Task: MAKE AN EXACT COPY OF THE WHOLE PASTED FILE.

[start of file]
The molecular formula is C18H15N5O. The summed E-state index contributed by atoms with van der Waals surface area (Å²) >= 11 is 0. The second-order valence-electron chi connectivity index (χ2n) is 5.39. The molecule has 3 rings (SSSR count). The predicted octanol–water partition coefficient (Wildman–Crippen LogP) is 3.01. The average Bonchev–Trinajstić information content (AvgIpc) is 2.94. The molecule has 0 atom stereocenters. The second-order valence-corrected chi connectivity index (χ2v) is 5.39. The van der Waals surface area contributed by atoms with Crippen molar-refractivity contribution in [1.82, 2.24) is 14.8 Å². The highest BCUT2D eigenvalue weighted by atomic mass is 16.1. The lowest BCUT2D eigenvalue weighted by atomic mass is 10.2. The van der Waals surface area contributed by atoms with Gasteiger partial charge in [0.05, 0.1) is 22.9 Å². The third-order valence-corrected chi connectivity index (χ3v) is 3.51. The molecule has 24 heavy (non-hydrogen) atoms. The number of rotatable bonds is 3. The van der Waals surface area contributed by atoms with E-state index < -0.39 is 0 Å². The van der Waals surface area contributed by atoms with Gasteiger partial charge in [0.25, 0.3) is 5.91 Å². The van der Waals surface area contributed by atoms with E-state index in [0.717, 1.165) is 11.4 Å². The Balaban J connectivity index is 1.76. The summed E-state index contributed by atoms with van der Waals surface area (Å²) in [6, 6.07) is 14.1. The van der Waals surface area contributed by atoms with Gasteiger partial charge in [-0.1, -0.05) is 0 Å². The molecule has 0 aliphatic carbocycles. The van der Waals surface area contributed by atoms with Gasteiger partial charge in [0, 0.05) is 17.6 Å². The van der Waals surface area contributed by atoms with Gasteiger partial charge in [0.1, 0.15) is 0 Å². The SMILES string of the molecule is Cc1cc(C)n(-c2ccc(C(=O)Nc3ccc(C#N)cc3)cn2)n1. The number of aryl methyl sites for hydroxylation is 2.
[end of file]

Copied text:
The molecular formula is C18H15N5O. The summed E-state index contributed by atoms with van der Waals surface area (Å²) >= 11 is 0. The second-order valence-electron chi connectivity index (χ2n) is 5.39. The molecule has 3 rings (SSSR count). The predicted octanol–water partition coefficient (Wildman–Crippen LogP) is 3.01. The average Bonchev–Trinajstić information content (AvgIpc) is 2.94. The molecule has 0 atom stereocenters. The second-order valence-corrected chi connectivity index (χ2v) is 5.39. The van der Waals surface area contributed by atoms with Crippen molar-refractivity contribution in [1.82, 2.24) is 14.8 Å². The highest BCUT2D eigenvalue weighted by atomic mass is 16.1. The lowest BCUT2D eigenvalue weighted by atomic mass is 10.2. The van der Waals surface area contributed by atoms with Gasteiger partial charge in [0.05, 0.1) is 22.9 Å². The third-order valence-corrected chi connectivity index (χ3v) is 3.51. The molecule has 24 heavy (non-hydrogen) atoms. The number of rotatable bonds is 3. The van der Waals surface area contributed by atoms with E-state index < -0.39 is 0 Å². The van der Waals surface area contributed by atoms with Gasteiger partial charge in [0.25, 0.3) is 5.91 Å². The van der Waals surface area contributed by atoms with E-state index in [0.717, 1.165) is 11.4 Å². The Balaban J connectivity index is 1.76. The summed E-state index contributed by atoms with van der Waals surface area (Å²) in [6, 6.07) is 14.1. The van der Waals surface area contributed by atoms with Gasteiger partial charge in [-0.1, -0.05) is 0 Å². The molecule has 0 aliphatic carbocycles. The van der Waals surface area contributed by atoms with Gasteiger partial charge in [0, 0.05) is 17.6 Å². The van der Waals surface area contributed by atoms with Gasteiger partial charge in [0.1, 0.15) is 0 Å². The SMILES string of the molecule is Cc1cc(C)n(-c2ccc(C(=O)Nc3ccc(C#N)cc3)cn2)n1. The number of aryl methyl sites for hydroxylation is 2.